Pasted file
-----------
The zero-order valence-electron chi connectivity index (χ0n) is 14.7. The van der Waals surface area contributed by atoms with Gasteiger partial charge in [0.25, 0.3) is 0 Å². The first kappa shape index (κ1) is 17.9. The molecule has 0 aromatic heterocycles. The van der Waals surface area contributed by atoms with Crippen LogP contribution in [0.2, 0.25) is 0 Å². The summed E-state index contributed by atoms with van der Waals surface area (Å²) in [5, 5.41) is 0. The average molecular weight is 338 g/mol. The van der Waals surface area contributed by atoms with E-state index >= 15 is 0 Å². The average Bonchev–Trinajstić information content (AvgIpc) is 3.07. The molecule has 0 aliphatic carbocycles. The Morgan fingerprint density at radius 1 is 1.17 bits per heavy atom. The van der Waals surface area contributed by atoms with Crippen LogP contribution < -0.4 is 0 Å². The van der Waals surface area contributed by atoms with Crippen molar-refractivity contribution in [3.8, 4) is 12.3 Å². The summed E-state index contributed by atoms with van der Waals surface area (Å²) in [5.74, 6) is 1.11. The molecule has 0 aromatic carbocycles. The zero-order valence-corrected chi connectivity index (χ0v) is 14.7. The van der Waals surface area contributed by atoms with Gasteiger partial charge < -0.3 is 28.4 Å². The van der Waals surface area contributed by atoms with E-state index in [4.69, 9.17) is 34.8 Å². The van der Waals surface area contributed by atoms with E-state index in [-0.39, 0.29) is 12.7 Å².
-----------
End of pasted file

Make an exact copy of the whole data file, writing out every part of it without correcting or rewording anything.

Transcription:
The zero-order valence-electron chi connectivity index (χ0n) is 14.7. The van der Waals surface area contributed by atoms with Gasteiger partial charge in [0.25, 0.3) is 0 Å². The first kappa shape index (κ1) is 17.9. The molecule has 0 aromatic heterocycles. The van der Waals surface area contributed by atoms with Crippen LogP contribution in [0.2, 0.25) is 0 Å². The summed E-state index contributed by atoms with van der Waals surface area (Å²) in [5, 5.41) is 0. The average molecular weight is 338 g/mol. The van der Waals surface area contributed by atoms with E-state index >= 15 is 0 Å². The average Bonchev–Trinajstić information content (AvgIpc) is 3.07. The molecule has 0 aliphatic carbocycles. The Morgan fingerprint density at radius 1 is 1.17 bits per heavy atom. The van der Waals surface area contributed by atoms with Crippen LogP contribution < -0.4 is 0 Å². The van der Waals surface area contributed by atoms with Crippen molar-refractivity contribution in [3.8, 4) is 12.3 Å². The summed E-state index contributed by atoms with van der Waals surface area (Å²) in [5.74, 6) is 1.11. The molecule has 0 aromatic carbocycles. The zero-order valence-corrected chi connectivity index (χ0v) is 14.7. The van der Waals surface area contributed by atoms with Gasteiger partial charge < -0.3 is 28.4 Å². The van der Waals surface area contributed by atoms with E-state index in [4.69, 9.17) is 34.8 Å². The van der Waals surface area contributed by atoms with E-state index in [-0.39, 0.29) is 12.7 Å².